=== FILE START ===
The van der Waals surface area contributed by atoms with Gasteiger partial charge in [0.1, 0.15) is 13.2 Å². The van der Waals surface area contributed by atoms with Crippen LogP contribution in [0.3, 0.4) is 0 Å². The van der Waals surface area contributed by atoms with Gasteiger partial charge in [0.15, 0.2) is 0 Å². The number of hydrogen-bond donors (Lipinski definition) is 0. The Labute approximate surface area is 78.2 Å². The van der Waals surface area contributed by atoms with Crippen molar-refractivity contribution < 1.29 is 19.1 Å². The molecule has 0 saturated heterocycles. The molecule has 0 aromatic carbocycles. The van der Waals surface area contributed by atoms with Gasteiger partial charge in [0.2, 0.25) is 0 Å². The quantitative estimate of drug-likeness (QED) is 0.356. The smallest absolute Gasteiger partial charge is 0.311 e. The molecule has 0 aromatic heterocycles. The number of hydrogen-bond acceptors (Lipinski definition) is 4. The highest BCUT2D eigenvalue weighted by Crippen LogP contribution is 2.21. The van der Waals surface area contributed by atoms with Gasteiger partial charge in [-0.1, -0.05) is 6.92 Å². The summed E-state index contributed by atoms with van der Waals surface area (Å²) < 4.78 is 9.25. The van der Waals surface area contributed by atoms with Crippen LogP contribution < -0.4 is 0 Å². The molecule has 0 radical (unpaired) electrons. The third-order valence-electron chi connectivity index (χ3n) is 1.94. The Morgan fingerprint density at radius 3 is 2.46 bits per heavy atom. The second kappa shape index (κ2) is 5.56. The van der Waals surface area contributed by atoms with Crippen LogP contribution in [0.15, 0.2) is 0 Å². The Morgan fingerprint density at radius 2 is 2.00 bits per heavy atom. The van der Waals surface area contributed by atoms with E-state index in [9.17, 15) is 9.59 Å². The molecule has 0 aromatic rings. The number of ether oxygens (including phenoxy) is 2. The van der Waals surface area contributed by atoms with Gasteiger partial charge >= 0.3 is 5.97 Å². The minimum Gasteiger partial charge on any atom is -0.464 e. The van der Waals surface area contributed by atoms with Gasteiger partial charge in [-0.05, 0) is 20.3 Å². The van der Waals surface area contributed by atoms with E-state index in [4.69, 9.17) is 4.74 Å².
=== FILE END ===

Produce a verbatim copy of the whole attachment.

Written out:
The van der Waals surface area contributed by atoms with Gasteiger partial charge in [0.1, 0.15) is 13.2 Å². The van der Waals surface area contributed by atoms with Crippen LogP contribution in [0.3, 0.4) is 0 Å². The van der Waals surface area contributed by atoms with Gasteiger partial charge in [0.15, 0.2) is 0 Å². The number of hydrogen-bond donors (Lipinski definition) is 0. The Labute approximate surface area is 78.2 Å². The van der Waals surface area contributed by atoms with Crippen molar-refractivity contribution < 1.29 is 19.1 Å². The molecule has 0 saturated heterocycles. The molecule has 0 aromatic carbocycles. The van der Waals surface area contributed by atoms with Gasteiger partial charge in [0.2, 0.25) is 0 Å². The quantitative estimate of drug-likeness (QED) is 0.356. The smallest absolute Gasteiger partial charge is 0.311 e. The molecule has 0 aromatic heterocycles. The number of hydrogen-bond acceptors (Lipinski definition) is 4. The highest BCUT2D eigenvalue weighted by Crippen LogP contribution is 2.21. The van der Waals surface area contributed by atoms with Gasteiger partial charge in [-0.1, -0.05) is 6.92 Å². The summed E-state index contributed by atoms with van der Waals surface area (Å²) < 4.78 is 9.25. The van der Waals surface area contributed by atoms with Crippen LogP contribution < -0.4 is 0 Å². The molecule has 0 radical (unpaired) electrons. The third-order valence-electron chi connectivity index (χ3n) is 1.94. The Morgan fingerprint density at radius 3 is 2.46 bits per heavy atom. The second kappa shape index (κ2) is 5.56. The van der Waals surface area contributed by atoms with Crippen LogP contribution in [0.15, 0.2) is 0 Å². The Morgan fingerprint density at radius 2 is 2.00 bits per heavy atom. The van der Waals surface area contributed by atoms with E-state index in [9.17, 15) is 9.59 Å². The molecule has 0 aromatic rings. The number of ether oxygens (including phenoxy) is 2. The van der Waals surface area contributed by atoms with Gasteiger partial charge >= 0.3 is 5.97 Å². The minimum Gasteiger partial charge on any atom is -0.464 e. The van der Waals surface area contributed by atoms with Gasteiger partial charge in [-0.05, 0) is 20.3 Å². The van der Waals surface area contributed by atoms with E-state index in [4.69, 9.17) is 4.74 Å².